Ash Veterinary Clinic


Blog category description

Dog Bite Prevention

     Recently, we honored dog bite prevention week because dog bites pose a serious health risk to our communities. More than 4.5 million people are bitten by dogs each year in the United States, and more than 800,000 receive medical attention for dog bites, according to the Centers for Disease Control. At least half of those bitten are children.

     Why do dogs bite? Dogs bite for a variety of reasons, but most commonly as a reaction to something. It is important to remember that any dog can bite: big or small, male or female, young or old. Even the cuddliest, fuzziest, sweetest pet can bite if provoked or startled. It is not a dog’s breed that determines whether it will bite, rather the dog’s individual history and behavior.

     What you can do to prevent dog bites?

     • Socialization is a good way to help prevent your dog from biting. Introducing your dog to people and other animals, while it’s still a puppy, will help it feel more comfortable in different situations as it gets older. Remember though; do not ever take your puppy to the pet store or around strange dogs without having vaccines for distemper/parvo given by a veterinarian. We have seen a significant increase in parvo cases this year in pets that were vaccinated by breeders or owners, which were not effective. This vaccine must be given at least monthly until the puppy is 4 months old.

     • Responsible pet ownership builds a solid foundation for dog bite prevention. Basics of responsible dog ownership that can help reduce the risk of dog bites include carefully selecting the dog that’s right for your family, proper training, regular exercise, and neutering/spaying your pet. It’s also critical to always use a leash in public. • Educate yourself and your children about how to approach a dog. This includes avoiding risky situations and understanding when you should certainly not interact with a dog, such as if it is not with its owner, if it is sleeping, or if it is growling or barking Always ask first before approaching and never put your hand over the head; rather present it as if offering a treat.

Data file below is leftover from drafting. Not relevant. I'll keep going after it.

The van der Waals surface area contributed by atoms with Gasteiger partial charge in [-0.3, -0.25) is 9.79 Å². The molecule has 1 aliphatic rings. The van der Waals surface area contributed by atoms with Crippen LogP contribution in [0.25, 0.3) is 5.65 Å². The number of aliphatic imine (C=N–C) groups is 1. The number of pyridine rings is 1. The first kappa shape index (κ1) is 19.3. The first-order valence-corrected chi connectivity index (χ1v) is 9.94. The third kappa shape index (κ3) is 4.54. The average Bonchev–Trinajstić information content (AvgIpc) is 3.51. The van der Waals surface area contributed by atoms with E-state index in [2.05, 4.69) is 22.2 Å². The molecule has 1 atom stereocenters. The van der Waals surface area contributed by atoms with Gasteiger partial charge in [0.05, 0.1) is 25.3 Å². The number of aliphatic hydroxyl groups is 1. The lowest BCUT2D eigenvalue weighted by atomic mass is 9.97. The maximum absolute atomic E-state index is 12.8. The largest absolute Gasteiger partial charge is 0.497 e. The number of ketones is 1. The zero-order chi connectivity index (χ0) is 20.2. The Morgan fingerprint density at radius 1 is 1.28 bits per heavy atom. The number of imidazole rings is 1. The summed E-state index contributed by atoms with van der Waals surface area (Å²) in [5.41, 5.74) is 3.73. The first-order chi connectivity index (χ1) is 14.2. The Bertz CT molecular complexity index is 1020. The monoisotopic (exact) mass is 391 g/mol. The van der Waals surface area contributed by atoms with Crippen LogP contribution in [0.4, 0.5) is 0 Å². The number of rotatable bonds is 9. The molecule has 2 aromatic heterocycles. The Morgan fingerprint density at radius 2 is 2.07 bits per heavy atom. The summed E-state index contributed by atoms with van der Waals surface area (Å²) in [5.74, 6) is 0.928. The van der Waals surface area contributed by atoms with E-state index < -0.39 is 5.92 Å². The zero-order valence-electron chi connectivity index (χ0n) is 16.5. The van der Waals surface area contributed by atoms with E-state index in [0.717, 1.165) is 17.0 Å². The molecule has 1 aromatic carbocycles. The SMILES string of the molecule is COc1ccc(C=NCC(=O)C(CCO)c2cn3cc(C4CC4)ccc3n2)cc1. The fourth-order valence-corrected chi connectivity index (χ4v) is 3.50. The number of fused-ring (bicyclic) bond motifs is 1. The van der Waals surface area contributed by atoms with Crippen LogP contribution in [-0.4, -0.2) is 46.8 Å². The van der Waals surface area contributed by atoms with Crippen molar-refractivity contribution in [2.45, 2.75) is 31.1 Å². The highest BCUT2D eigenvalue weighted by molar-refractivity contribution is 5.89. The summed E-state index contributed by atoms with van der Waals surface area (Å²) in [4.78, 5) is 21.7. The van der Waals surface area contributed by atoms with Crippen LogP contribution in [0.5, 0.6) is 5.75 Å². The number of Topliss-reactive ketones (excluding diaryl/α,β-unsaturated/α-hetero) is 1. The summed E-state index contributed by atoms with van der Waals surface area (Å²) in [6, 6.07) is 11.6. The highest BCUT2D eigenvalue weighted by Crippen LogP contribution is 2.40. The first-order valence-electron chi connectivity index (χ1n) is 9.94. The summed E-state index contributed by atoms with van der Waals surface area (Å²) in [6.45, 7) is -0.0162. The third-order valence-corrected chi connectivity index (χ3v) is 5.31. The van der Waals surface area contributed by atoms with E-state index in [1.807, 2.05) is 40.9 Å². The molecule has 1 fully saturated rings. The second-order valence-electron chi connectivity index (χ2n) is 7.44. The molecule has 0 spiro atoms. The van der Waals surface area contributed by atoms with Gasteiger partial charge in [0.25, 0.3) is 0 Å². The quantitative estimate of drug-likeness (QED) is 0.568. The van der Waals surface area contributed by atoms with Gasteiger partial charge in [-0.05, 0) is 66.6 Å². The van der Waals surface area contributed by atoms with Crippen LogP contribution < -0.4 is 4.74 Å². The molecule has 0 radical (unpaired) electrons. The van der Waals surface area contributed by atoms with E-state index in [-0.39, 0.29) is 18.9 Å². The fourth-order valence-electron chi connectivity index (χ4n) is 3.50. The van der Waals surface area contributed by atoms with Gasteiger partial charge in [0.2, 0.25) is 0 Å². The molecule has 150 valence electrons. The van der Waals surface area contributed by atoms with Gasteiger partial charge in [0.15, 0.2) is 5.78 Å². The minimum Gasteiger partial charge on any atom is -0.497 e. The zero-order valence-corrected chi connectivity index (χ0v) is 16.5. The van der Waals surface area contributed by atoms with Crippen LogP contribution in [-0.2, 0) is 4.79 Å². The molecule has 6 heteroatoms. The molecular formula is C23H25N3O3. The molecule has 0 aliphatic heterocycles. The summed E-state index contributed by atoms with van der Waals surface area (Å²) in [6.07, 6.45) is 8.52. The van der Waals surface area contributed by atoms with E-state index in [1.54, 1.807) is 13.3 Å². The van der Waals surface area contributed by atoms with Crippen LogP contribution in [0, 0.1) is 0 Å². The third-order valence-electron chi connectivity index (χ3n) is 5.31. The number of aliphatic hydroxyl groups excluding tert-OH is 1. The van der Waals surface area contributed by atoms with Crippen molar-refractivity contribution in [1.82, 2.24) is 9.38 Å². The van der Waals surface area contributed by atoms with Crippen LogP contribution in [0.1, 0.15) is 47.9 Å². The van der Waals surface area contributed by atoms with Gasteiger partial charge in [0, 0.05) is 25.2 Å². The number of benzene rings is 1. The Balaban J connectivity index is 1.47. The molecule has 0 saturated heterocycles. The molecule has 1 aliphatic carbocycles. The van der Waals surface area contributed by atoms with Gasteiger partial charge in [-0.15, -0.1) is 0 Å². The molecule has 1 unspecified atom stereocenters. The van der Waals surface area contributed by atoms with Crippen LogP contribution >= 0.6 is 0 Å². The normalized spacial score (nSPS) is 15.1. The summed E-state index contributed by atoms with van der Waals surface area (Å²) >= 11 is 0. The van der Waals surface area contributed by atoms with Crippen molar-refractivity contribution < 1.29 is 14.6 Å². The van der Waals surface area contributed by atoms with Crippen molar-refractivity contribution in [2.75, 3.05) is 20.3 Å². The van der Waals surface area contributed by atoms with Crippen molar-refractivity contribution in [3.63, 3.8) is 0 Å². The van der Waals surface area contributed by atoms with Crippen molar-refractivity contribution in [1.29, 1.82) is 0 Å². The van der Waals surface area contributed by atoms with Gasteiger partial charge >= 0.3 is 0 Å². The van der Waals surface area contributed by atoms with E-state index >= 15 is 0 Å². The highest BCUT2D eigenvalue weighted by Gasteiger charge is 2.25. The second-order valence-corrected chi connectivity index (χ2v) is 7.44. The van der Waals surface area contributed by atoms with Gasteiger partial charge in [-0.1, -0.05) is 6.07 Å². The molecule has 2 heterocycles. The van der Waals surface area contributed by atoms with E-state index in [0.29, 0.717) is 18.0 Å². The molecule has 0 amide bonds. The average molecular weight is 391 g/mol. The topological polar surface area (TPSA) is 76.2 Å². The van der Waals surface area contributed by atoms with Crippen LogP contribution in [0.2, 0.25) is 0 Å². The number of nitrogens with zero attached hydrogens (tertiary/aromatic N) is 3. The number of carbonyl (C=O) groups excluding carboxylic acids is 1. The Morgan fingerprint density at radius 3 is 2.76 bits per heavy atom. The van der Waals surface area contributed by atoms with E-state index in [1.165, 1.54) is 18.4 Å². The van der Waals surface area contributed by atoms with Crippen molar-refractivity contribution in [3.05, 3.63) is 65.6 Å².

• Reading a dog’s body language also can be helpful. Just like people, dogs rely on body gestures, postures and vocalizations to express themselves. While we can’t always read a dog’s body language accurately, it can give us helpful clues as to whether a dog is feeling stressed, frightened, or threatened. Shaking, cowering, hiding, lunging and jumping are actions by the dog that should alert you that the dog is not comfortable with you coming closer.

      Veterinarians play a key role in educating and guiding the community in these, and other dog bite prevention strategies. For more information, visit the American Veterinary Medical Association’s (AVMA) website at or contact Ash Veterinary Clinic at 734-782-2827, or Dr. Toinette Strusinski-Broschay is the owner of Ash Veterinary Clinic in Carleton.

[4:06:25 PM] Dianne Raftopoulos: